Gingerbread birds and butter brickle

Monday, December 11, 2017

 I made these gingerbread birds this past week from an antique cookie board I purchased last year. I can't even begin to tell you how much it cost.....but I had never seen one like it, and I love making these springerle-like cookies. I have quite a few molds and love them all! (All right.....it's an addiction.)

 Today I made some almond toffee....although the recipe called this recipe a brickle. I can't figure out the difference....what is a brickle? Is it toffee?

 I thought these sweet birds made the best gift tags. Really any shape of a gingerbread cookie would be sweet.

 The recipe is from this 2012 Land O Lakes magazine. They no longer publish cookie recipe magazines. But I have about 4 of them, so maybe Land O Lakes think they have written enough about Christmas cookies. I do use Land O Lakes butter though, as the water content is lower. But any butter would work here, so not to worry.

I usually write the date I've made something and any notes that help with the recipe in all of my cookbooks and magazines. It helps me later, and I think of these as personal cooking journals. You can tell I first made this in 2015 and was surprised how easy it was. The paper wrinkles show I've made this recipe quite a bit. Just glad the pages haven't stuck together yet! I can hardly get to my pecan pie recipe because of accidental drips and drops on the page. I've had to tear my Betty Crocker pages carefully apart a couple of times.

I did change this recipe a little. My changes are noted below in parentheses.

Here's the recipe:  Make sure you read over all the steps before beginning.

1 cup slivered blanched almonds
1 tsp. Land O Lakes butter, melted
1 1/2 tsps. of coarse ground black pepper  (I used just 1 tsp.)
1/2 tsp. sea salt or coarse grain salt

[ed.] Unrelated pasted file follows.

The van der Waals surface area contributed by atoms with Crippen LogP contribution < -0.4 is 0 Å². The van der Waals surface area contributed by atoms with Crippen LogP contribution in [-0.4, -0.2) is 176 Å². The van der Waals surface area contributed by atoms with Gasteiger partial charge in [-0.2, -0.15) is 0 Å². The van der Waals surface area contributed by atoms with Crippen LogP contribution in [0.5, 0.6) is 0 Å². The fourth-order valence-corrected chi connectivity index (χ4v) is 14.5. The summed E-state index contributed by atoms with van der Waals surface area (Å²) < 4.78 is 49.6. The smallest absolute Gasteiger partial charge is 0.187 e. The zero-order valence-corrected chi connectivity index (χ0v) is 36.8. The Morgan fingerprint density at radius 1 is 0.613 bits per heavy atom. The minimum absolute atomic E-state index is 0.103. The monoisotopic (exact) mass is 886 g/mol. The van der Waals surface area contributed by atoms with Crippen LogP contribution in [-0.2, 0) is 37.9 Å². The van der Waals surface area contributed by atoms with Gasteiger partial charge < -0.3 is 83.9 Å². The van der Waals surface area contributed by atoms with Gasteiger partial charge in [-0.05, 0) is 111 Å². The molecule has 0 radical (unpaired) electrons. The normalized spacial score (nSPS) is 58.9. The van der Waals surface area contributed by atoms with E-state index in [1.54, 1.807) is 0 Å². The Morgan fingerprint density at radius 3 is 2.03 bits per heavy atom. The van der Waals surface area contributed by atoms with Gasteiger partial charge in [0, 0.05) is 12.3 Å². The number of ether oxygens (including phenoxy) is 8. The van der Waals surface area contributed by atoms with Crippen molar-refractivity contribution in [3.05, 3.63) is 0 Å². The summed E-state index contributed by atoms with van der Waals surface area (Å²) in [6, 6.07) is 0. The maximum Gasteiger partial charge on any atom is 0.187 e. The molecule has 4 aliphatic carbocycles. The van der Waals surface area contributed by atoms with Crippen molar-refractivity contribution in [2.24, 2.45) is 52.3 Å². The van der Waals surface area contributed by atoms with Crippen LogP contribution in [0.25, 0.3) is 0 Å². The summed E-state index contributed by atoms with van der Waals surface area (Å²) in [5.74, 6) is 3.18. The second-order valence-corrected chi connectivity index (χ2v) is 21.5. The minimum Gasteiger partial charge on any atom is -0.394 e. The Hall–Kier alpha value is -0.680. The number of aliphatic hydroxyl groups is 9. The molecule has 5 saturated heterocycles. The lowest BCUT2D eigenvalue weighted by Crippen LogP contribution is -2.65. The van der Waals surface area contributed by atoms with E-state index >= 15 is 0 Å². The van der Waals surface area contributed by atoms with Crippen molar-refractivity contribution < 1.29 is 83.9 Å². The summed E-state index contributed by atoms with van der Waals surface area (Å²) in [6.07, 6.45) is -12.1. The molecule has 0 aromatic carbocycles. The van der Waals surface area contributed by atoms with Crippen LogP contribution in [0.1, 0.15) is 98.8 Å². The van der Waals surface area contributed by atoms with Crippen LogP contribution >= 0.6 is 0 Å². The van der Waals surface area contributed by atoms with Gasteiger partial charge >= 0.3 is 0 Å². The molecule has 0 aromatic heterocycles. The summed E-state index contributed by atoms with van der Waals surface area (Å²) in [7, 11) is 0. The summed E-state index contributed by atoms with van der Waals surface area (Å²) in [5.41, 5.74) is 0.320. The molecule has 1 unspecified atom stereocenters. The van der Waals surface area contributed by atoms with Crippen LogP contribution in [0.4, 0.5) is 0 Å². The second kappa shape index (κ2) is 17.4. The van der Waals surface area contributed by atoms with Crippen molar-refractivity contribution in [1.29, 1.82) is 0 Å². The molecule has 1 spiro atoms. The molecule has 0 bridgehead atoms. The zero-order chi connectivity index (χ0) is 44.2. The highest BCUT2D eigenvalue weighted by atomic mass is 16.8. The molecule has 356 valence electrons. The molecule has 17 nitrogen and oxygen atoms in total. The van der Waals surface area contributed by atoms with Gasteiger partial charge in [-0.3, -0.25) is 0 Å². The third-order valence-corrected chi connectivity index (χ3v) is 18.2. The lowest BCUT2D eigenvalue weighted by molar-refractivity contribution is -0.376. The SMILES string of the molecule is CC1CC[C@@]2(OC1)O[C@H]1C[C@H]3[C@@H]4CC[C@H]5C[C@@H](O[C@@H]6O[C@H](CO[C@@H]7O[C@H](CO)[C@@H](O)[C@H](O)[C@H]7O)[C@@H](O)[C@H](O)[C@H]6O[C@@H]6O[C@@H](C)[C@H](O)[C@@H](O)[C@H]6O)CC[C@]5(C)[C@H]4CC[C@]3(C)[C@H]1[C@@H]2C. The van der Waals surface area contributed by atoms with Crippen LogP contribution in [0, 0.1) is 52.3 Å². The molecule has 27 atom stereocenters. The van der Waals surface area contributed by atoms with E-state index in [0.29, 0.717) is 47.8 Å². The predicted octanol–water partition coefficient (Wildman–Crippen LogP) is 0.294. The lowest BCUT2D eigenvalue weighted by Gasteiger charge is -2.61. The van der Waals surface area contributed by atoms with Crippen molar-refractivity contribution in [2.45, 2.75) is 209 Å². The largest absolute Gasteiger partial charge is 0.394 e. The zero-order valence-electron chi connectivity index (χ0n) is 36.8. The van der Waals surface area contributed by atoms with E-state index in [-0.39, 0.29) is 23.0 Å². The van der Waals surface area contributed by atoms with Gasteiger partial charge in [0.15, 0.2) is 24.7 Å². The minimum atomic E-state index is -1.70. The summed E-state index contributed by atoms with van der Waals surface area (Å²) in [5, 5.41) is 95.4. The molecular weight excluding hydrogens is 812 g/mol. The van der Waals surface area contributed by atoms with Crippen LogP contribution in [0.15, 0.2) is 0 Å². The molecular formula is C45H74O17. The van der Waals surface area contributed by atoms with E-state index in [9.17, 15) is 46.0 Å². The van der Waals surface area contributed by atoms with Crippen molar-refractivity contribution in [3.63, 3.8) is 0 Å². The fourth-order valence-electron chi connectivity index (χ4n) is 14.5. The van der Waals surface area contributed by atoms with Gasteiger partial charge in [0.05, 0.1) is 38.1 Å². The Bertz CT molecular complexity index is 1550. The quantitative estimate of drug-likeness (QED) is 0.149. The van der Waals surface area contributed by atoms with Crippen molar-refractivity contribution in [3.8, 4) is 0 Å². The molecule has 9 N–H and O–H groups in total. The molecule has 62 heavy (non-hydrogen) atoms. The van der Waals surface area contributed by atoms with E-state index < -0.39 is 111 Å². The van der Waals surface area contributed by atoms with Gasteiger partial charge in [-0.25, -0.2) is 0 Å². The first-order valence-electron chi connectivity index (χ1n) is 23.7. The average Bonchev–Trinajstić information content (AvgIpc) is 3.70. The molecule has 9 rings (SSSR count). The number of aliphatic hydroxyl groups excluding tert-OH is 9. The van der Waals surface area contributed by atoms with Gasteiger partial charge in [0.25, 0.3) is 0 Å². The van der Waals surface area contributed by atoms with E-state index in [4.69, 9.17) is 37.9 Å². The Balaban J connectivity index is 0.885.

2/3 cup Land O Lakes butter
1 cup sugar
1 tablespoon corn syrup
(I add 1/2 tsp. almond extract after taking the toffee off of the heat source.)

1. Heat the oven to 350 degrees. Line a 15" x 10" x 1" jelly roll pan with foil, and extend over the edges.
2. Combine the almonds with the 1/2 tsp. of melted butter in a small bowl. Toss to coat. Spread onto the pan. Sprinkle the pepper and salt over the almonds. Bake, stirring once or twice, until the nuts are lightly toasted....about 12 minutes.
3. Meanwhile, combine 2/3 cup butter, sugar and corn syrup in a heavy 3 qt. saucepan. Cook over medium hear, stirring occasionally, until the mixture comes to a boil and the sugar is dissolved.
Reduce the heat to low. (You don't have to stir much after you reduce the heat. It continues to do fine on its own.) Cook until the candy thermometer reaches 300 degrees. Remove from the heat and stir in the toasted almonds. (I add the 1/2 tsp. almond extract here also.)
4. Stir the mixture well and pour onto the same foil-lined pan; spread to a thin layer. Cool and break into pieces.

I made two batches....enough to share and have a couple pieces left for me too! I didn't double the recipe though. I made each batch separately.

Happy baking!
Until later,
Alma   





27 comments

  1. These birds are wonderful! I'll take your word that they are easy to make...they look so very elegant!
    Robyn

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  2. I have been looking for the Land O' Lakes cookie magazine since fall! I remembered you blogged about it a long time ago, and I wanted to start collecting them. Thanks for the news they no longer publish - saves me from looking. lol I always love when you post and follow you on Instagram. Merry Christmas! Thanks for all the wonderful posts, books, and fabrics.

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  3. Amazing birds—so special to use this antique mold again. How old do you think it is?